At the end of the chapter on the “Tools of Good Works,”d St Benedict says ‘These then are the tools of the spiritual craft, and  the workshop where we are to toil faithfully at all these tasks is the enclosure of the monastery and stability in the community.’

The monastery as St Benedict describes it is a workshop. It is not the paradise of the cloister. It is a workshop. It is a very down to earth or prosaic place. A workshop is a place where there is a lot of work rather than talk. A dull place even boring but the work must go on.

Tools are handled without drama, but they are handled every day, becoming tools in the hands of master craftsmen. When we meet master craftsmen, their tools almost seem like extensions of their hands. They are utterly unselfconscious of how they handle their tools but they produce masterpieces.

The same with the monk who handles the tools of good works each day. They become extensions of him,
part of his identity. –Dom Gerard Abbot

There is much about life that can seem absurd, useless, just an endless one ‘thing’ after another. Like Sisyphus rolling up that damn large boulder to the top of the high hill only to have it roll back down again on the other side: He has to roll it back up the hill over and over again. Tedium can deaden the soul, numb the mind, and can bring us to a state of existence that is a form of living death.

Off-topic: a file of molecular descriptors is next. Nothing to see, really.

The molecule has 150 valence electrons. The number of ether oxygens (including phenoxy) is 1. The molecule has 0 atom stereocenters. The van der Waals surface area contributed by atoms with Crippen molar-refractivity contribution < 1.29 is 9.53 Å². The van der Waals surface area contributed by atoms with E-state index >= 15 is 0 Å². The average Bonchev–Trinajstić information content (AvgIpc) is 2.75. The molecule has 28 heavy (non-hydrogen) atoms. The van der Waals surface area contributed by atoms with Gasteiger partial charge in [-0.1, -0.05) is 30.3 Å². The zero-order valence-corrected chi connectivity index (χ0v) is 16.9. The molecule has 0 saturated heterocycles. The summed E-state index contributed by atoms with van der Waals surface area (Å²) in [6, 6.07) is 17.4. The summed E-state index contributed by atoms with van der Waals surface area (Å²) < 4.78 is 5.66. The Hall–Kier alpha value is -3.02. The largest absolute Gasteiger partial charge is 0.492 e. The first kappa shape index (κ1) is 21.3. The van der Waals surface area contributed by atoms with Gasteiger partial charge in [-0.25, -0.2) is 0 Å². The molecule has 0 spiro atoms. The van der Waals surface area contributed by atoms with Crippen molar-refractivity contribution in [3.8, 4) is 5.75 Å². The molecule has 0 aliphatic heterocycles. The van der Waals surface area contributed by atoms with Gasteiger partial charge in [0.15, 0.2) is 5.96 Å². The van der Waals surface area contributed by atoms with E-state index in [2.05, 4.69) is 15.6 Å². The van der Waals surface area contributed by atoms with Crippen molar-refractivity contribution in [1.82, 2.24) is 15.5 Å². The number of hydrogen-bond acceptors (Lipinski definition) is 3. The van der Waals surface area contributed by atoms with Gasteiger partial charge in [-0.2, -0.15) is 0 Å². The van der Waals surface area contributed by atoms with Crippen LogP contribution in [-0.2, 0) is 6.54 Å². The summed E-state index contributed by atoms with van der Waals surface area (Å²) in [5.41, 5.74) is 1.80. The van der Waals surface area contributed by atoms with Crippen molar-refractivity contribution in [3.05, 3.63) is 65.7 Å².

To be present as Br. Lawrence was to the pots and pans that need to be cleaned and not trying to escape the endless job of doing dishes is the key to making the so-called absurd activities of our lives into moments of Divine Encounter. A very down-to-earth practice, which, yes, can still seem dull, yet not without significance. For how we respond to the little events in our lives carry more importance that is often understood, or thought about.

How do I respond now? What is the most mindful and loving thing I can do in this moment? How do I get out of my own way when seeking to grow in my relationship with God, my brothers in the community, and just as importantly those outside of the community that I deal with on an everyday basis? How can I stay focused on the endless sameness that makes us my daily life?

Times of Lectio Divina and prayer can be approached in a mindful way, or carelessly. When being careless, we cease to understand what we are doing, and if approached this way in a habitual manner, it will be impossible to continue in its practice, for it will become meaningless. Instead, ways of escape the ‘everydayness’ of our prayer and Lectio will be sought after.

Waiting for the Lord can be the most profound prayer we can ever make, for it is done out of a deep desire to connect with the living waters, that our wanderings can only push deeper under the sands.

How do I respond and relate to myself? How can I be mindful of my brothers with whom I deal with every day? What is the most loving way of communicating with them, both verbally and, most importantly, on a non-verbal level? When mindfulness is lost, then we react often from our unconscious depths. Self-awareness prevents this from happening.